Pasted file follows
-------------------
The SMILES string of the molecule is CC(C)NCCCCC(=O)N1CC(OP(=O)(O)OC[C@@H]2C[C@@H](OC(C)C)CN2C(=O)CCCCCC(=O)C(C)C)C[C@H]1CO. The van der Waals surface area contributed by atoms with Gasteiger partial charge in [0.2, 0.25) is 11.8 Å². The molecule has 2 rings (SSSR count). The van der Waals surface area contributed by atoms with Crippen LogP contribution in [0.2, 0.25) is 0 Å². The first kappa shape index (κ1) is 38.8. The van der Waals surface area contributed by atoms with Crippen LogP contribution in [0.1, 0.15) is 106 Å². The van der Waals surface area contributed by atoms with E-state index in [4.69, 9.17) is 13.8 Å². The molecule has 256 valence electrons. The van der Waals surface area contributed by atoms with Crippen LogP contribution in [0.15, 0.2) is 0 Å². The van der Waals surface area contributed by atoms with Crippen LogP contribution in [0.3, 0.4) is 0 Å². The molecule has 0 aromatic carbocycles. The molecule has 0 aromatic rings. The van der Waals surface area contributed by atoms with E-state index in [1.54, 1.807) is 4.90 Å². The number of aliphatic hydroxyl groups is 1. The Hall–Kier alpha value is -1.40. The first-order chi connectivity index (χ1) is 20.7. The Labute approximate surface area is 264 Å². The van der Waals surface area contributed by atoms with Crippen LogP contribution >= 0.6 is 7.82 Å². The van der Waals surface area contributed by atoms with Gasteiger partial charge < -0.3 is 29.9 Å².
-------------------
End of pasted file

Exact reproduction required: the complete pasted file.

The SMILES string of the molecule is CC(C)NCCCCC(=O)N1CC(OP(=O)(O)OC[C@@H]2C[C@@H](OC(C)C)CN2C(=O)CCCCCC(=O)C(C)C)C[C@H]1CO. The van der Waals surface area contributed by atoms with Gasteiger partial charge in [0.2, 0.25) is 11.8 Å². The molecule has 2 rings (SSSR count). The van der Waals surface area contributed by atoms with Crippen LogP contribution in [0.2, 0.25) is 0 Å². The first kappa shape index (κ1) is 38.8. The van der Waals surface area contributed by atoms with Crippen LogP contribution in [0.1, 0.15) is 106 Å². The van der Waals surface area contributed by atoms with E-state index in [4.69, 9.17) is 13.8 Å². The molecule has 256 valence electrons. The van der Waals surface area contributed by atoms with Crippen LogP contribution in [0.15, 0.2) is 0 Å². The van der Waals surface area contributed by atoms with Crippen LogP contribution in [0.3, 0.4) is 0 Å². The molecule has 0 aromatic carbocycles. The molecule has 0 aromatic rings. The van der Waals surface area contributed by atoms with E-state index in [1.54, 1.807) is 4.90 Å². The number of aliphatic hydroxyl groups is 1. The Hall–Kier alpha value is -1.40. The first-order chi connectivity index (χ1) is 20.7. The Labute approximate surface area is 264 Å². The van der Waals surface area contributed by atoms with Crippen LogP contribution >= 0.6 is 7.82 Å². The van der Waals surface area contributed by atoms with Gasteiger partial charge < -0.3 is 29.9 Å².